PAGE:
Assuming Forrest’s previous role as assistant dean for development will be Stephen Ackley-Ortiz, currently the director of principal gifts at Yale Law School. At Yale, Ackley-Ortiz was instrumental in revamping the development operation and in recruiting new staff members as the development office grew. He played a key part in the creation of a strong major and principal giving program and a planned giving office for Yale Law School. A graduate of the school, Ackley-Ortiz worked in private practice in Connecticut before beginning his administrative career at Yale.
Faculty Director of the Lawyering Program
NYU Law’s nationally recognized Lawyering Program also experienced a transition when Peggy Cooper Davis, John S.R. Shad Professor of Lawyering and Ethics, stepped down after 11 years as the program’s faculty director, handing the reins to the former associate director, Andrew Williams ’02, a well-regarded teacher and academic. Davis will direct the Law School’s new Professional Pedagogy Laboratory, whose purpose is to design experiential teaching strategies, research the effects of those methods, and promote experiential learning in the profession. She will also coordinate the development and teaching of second-level simulation courses at the Law School. Under Davis’s leadership, the Carnegie Foundation for the Advancement of Teaching recognized the Lawyering Program as among the best of its kind, and the National Jurist named Davis, a former family court judge, one of the three most influential people in legal education.
Williams focuses on criminal law and collateral consequences in his academic work. He was a staff attorney for the Bronx Defenders’ Civil Action Practice on a Skadden Fellowship after graduating from NYU Law, where he had been a Root-Tilden-Kern Scholar and managing editor of the NYU Review of Law & Social Change. At the Bronx Defenders he provided training for criminal defense attorneys, supervised interns and clinical law students, and consulted with defense attorneys on plea negotiations.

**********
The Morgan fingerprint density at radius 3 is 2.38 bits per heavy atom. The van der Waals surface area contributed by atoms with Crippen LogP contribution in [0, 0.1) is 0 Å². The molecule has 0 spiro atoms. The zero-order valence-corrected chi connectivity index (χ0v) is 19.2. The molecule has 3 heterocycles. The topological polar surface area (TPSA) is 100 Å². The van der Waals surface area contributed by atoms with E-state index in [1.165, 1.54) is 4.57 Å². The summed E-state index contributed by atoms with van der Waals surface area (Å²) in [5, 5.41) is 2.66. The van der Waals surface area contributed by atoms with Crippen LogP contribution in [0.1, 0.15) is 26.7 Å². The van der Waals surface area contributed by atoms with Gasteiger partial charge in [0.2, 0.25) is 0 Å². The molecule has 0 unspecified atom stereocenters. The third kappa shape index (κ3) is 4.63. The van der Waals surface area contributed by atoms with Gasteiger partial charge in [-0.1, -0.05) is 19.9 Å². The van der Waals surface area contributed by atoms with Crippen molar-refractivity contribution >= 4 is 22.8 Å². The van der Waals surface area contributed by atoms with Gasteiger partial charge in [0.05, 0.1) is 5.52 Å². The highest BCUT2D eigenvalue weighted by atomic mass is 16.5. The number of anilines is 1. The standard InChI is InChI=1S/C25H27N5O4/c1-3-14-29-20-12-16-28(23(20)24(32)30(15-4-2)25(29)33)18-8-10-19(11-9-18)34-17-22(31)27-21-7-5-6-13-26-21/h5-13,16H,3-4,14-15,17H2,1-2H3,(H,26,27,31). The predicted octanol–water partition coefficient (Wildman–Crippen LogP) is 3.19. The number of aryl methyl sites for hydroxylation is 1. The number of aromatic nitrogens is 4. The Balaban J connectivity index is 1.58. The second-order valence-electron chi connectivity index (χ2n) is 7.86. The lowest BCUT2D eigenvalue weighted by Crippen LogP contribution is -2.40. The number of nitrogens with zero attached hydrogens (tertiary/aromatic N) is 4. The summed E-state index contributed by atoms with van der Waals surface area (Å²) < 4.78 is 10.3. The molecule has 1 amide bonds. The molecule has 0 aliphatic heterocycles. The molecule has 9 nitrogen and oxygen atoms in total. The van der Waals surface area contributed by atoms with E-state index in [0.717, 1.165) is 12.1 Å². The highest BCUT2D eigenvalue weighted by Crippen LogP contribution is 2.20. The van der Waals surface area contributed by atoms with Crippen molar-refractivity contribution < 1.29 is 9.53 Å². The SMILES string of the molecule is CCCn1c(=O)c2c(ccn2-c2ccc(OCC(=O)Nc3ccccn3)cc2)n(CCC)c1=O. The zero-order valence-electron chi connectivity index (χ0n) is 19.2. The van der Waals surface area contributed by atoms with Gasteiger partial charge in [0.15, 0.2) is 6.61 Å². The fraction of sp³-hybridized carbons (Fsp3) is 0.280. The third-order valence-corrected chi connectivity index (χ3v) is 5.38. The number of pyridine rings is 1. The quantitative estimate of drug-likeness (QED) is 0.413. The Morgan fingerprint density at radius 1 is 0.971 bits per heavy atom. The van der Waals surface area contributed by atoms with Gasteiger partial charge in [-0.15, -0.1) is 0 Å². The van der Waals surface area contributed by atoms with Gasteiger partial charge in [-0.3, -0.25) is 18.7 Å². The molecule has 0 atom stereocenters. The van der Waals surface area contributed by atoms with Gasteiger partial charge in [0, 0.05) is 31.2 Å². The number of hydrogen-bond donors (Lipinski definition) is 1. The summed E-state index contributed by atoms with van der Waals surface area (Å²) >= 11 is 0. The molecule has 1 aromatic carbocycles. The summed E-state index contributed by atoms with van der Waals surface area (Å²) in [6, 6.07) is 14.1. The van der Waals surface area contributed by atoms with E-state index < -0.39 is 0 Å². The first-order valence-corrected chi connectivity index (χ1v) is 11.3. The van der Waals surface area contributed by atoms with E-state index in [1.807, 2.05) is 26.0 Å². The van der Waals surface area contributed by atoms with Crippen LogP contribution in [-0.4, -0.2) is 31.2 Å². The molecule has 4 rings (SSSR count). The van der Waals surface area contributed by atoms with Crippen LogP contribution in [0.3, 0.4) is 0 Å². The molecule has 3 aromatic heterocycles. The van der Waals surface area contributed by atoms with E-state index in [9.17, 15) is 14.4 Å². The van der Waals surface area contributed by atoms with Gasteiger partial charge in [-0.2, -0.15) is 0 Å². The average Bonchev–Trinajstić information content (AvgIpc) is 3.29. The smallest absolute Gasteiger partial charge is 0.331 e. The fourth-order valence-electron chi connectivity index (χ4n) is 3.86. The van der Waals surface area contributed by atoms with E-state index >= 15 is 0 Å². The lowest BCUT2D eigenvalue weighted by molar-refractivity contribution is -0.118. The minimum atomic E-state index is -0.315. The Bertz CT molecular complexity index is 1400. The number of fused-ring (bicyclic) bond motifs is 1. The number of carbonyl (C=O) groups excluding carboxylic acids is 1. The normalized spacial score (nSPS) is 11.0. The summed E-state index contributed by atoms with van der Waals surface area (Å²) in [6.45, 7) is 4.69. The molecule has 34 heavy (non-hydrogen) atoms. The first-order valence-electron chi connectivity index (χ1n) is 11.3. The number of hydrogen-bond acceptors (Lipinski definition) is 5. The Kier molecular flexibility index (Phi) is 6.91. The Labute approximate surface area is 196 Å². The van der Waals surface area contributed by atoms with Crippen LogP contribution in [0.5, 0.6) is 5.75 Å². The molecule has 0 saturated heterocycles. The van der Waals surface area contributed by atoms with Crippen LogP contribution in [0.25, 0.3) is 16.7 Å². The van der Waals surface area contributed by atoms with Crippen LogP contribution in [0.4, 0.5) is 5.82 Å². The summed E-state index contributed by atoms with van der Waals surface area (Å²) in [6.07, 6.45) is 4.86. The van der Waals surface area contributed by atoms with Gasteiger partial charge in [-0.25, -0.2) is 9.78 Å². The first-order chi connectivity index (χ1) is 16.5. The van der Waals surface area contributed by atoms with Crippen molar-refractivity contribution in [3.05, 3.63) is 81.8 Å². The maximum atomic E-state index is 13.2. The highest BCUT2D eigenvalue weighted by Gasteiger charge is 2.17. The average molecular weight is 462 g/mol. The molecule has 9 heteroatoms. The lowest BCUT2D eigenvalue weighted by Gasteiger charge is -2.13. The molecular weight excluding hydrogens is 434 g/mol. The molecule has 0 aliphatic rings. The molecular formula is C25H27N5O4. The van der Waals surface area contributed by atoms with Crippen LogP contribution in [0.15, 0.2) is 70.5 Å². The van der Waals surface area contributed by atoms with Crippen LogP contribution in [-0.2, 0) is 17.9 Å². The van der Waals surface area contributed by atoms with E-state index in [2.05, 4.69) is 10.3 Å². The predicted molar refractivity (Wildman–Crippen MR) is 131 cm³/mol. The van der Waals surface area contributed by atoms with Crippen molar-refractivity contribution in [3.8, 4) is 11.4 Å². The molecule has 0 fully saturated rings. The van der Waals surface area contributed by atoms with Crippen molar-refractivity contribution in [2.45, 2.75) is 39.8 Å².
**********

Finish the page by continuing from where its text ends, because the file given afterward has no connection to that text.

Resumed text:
Faculty Director of the Graduate Tax Program
At the beginning of the Spring 2010 semester, Joshua Blank, formerly both an acting assistant professor and an adjunct professor at the Law School, was appointed an associate professor of the practice of tax law as well as faculty director of the Graduate Tax Program, succeeding Deborah Schenk, Ronald and Marilynn Grossman Professor of Taxation. Blank, most recently an assistant professor at Rutgers School of Law-Newark, had also worked as a tax associate at Wachtell, Lipton, Rosen & Katz. His academic interests include tax compliance and administration, tax privacy, and corporate taxation.
Chief Information Officer and Assistant Dean for Information and Technology
NYU Law’s new chief information officer (CIO) and assistant dean for information and technology, Tolga Ergunay, comes to the Law School with 16 years of information technology experience in academia, most recently as the Yale School of Management's CIO. At Yale, Ergunay augmented the existing administrative systems encompassing admissions, course bidding, enrollment, grading, and career services, and oversaw the development of constituent-specific portals for the school’s website as well as enhancement of user-support services.
Posted on June 16, 2010